EQAO tests don't affect grades or future career paths, so stop stressing!

EQAO stands for Education Quality and Accountability Office. It is the provincial agency that designs and tests Grade 3 and Grade 6 students in reading, writing and mathematics. (Grade 9 students are tested in mathematics and Grade 10 students are given a literacy test.) 

The EQAO tests give parents, teachers, principals and school boards information about how well students have learned the Ontario curriculum in reading, writing and mathematics. However, some critics say there is pressure on school administrators and teachers to prepare students too early for these tests. This can lead to some panic on the part of parents. Read more on Understanding Standardized Testing.

Here are some questions that will help parents understand what EQAO tests mean to them:

What do the different levels mean for students' achievement?

  • Level 1 means their skills fall below the provincial standard.
  • Level 2 means they are close to meeting the provincial standard.
  • Level 3 means they are at the provincial standard.
  • Level 4 means they have surpassed the provincial standard.

What is the provincial standard based on?
The provincial standard is based upon the Ontario Curriculum for students in grades 3 and 6. The curriculum tells us where they should be at each level in their education. If your child isn’t working at the level they should be, EQAO testing can tell you and teachers what subjects to concentrate on.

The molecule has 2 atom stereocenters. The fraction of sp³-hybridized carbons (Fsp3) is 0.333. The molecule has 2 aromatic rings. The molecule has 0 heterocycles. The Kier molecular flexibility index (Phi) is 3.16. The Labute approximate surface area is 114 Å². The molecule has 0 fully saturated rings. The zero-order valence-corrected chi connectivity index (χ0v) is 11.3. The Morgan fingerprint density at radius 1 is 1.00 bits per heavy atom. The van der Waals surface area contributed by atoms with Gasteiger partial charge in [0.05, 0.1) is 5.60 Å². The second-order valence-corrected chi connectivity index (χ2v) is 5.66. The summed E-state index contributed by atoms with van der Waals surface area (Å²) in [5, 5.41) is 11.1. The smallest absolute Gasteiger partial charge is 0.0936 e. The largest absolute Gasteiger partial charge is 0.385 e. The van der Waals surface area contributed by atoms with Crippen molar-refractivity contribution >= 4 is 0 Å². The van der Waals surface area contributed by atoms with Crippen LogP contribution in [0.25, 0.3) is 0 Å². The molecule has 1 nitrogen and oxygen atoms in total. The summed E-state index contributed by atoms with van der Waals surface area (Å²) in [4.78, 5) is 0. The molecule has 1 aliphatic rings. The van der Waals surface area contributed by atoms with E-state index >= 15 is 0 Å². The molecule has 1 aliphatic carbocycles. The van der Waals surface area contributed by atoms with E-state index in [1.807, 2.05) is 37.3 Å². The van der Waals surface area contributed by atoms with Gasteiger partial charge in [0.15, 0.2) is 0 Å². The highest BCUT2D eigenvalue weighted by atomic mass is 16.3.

How do teachers use this information?
Teachers can adjust their teaching strategies or resources if many students did poorly on a particular subject. If students across several schools have the same difficulties, then the school boards may wish to look at where training is falling short.

How will this affect my child?
The tests do not count as part of a student̢۪s mark and do not affect their progress or future in school. (But students must pass the Grade 10 Literacy Test or Literacy course in order to graduate with an Ontario Secondary School Diploma.)

What if my child has special needs?
Students with special needs and some others may receive special accommodations to help them with the tests. In some cases, certain students may be exempt.

How do schools prepare students?
Different school boards, schools and teachers have different initiatives to prepare their students for the EQAO test. Many have specialized teachers who deal solely with literacy issues. Check with your local school board to find out what policies and programs are in place. Classroom teachers are typically helping to prepare their students for the test. Some schools have taken the initiative to develop partnerships with other schools to prepare students. For example, check out an amazing program where under-priveledged students are paired with older mentor students from an upper class private school (see Resources section).

How can I help my child at home?
There is no special preparation for the tests because they are testing skills in reading, comprehension and writing that have been built up over time. Be sure to check out tips you can use to help your child put their best foot forward. You can also use this tip sheet which is available in various languages.

What does my child need to know?
For reading/comprehension, kids should be able to understand the ideas behind the words and relate that to their own lives. For the writing portion, kids should be able to focus on a main idea, explain it and organize their own added ideas using proper tone, grammar and spelling.

Remember: Your child's teacher is your ally. If you have serious concerns, make an appointment to discuss them with him/her.